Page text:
[cnn-photo-caption image=http://i2.cdn.turner.com/cnn/2009/images/01/06/art.gaza.hamas.rockets.jpg caption="Palestinian Qassam rockets are fired by Hamas militants inside the Gaza Strip towards the Israeli town of Sderot on Tuesday, as seen from Israel's border with the Palestinian territory."]
Program Note: Watch Anderson report LIVE from Israel tonight on AC360° tonight at 10pm ET.
I spent the morning with Israeli police, looking at a collection of Hamas rockets that have landed in Ashkelon over the past month. They have shelves full of handmade Qassam rockets, and the larger more effective factory made Grad rockets. Both are loaded with fuel and shrapnel, designed to spray hot metal and ball bearings upon impact. It’s a wonder more Israelis haven’t been killed.
Israel is targeting hidden weapon caches as well as the underground tunnels Hamas uses to get more rockets and supplies, but after a week of Israeli bombings and four days of a ground assault, the Hamas rockets keep coming. Today a small child was slightly injured in one Israeli town. Since this current crisis began, four Israelis have been killed by incoming rockets.
In Gaza, more than 600 Palestinians have been killed so far, and medical sources estimate more than 100 of them are women and children. Details on an Israeli tank strike near a UN school are still emerging at this hour, but the UN says at least 30 people were killed at the school where many Palestinians had sought shelter. Many of the dead are children. Israel says it’s investigating, but also says initial reports indicate mortars were fired from the facility. It is a public relations blow to Israel, at a time when international pressure is building for some kind of ceasefire to be reached.
It is an odd routine, covering this conflict. On a hilltop overlooking Gaza, dozens of journalists gather each day, training their lenses on a battle they can barely see. It’s not how we would choose to cover the conflict, but the Israeli government won't allow reporters to cross into Gaza, so this is as close as most of us can get.
Even access to Israeli soldiers has been cut off. In 2006 in the fight against Hezbollah, reporters were allowed to broadcast from Israeli artillery positions. I even embedded with an Israel army unit on a mission into southern Lebanon. This time around, however, Israel is not permitting any access like that.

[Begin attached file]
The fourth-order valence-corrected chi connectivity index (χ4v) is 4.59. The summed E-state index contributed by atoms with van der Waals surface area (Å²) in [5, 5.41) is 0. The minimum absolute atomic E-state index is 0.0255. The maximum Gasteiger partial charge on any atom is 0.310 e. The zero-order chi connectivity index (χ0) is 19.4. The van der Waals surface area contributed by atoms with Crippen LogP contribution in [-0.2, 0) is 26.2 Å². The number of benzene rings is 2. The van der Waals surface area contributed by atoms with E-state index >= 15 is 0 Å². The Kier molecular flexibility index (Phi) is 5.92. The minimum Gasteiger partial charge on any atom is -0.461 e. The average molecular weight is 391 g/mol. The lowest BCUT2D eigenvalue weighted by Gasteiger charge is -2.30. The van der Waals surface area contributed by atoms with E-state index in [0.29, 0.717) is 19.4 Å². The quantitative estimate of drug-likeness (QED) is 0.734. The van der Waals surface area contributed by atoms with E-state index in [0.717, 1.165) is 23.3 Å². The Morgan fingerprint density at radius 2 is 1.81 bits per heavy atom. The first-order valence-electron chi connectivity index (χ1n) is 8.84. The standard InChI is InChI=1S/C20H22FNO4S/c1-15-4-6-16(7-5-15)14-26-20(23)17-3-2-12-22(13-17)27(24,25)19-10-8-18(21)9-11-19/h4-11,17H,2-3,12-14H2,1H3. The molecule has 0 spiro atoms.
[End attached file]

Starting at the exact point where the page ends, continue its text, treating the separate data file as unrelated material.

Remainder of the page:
I talked with an Israeli government spokesman who said they felt that there was too much media exposure during the fight against Hezbollah, and that it interfered with military operations. One other Israeli reservist said to me that they were hoping to avoid pictures of Israeli artillery firing into Gaza, followed by pictures of wounded children. It is a military campaign, but it’s also a public relations war.
The problem is that in not allowing international journalists into Gaza, Israel is guaranteeing that the only pictures from the Palestinian side are the ones Hamas wants the world to see. Press control by Hamas is heavy-handed. Hamas controls who reports from there and where they can go. While pictures of wounded children being brought to hospital are clearly encouraged, we rarely see images of Hamas fighters, or their rockets being fired into Israel.
I saw this kind of manipulation first hand in Hezbollah-controlled Beirut in 2006. One day my crew and I found ourselves with other reporters being shepherded around by Hezbollah personnel. When we pointed our cameras at them they would prevent us from taping them, and several times tried to take our videotapes. They even arranged for empty ambulances to turn on their sirens and drive past us several times so they could take pictures. I made sure in my story to show exactly what Hezbollah was trying to do, but I don’t think many of the other reporters did, and the pictures of those ambulances made it seem like they were once again heading out to pick up wounded civilians.
I am not saying that civilians weren’t killed in Beirut in 2006. Many were, and just as many are being killed right now in Gaza. The situation on the ground, according to the UN, is deteriorating rapidly. The pictures of wounded children, and dead children are sickening, and they are all too real. But without independent, international journalists who are free to ask questions and point their cameras wherever they want, getting the full picture about what is happening on each side of the border is not possible. In trying to shape public opinion, both sides know the importance of pictures, and in different ways, for different reasons, both sides want to shape the story those pictures reveal.
Anderson Cooper goes beyond the headlines to tell stories from many points of view, so you can make up your own mind about the news. Tune in weeknights at 8 and 10 ET on CNN.
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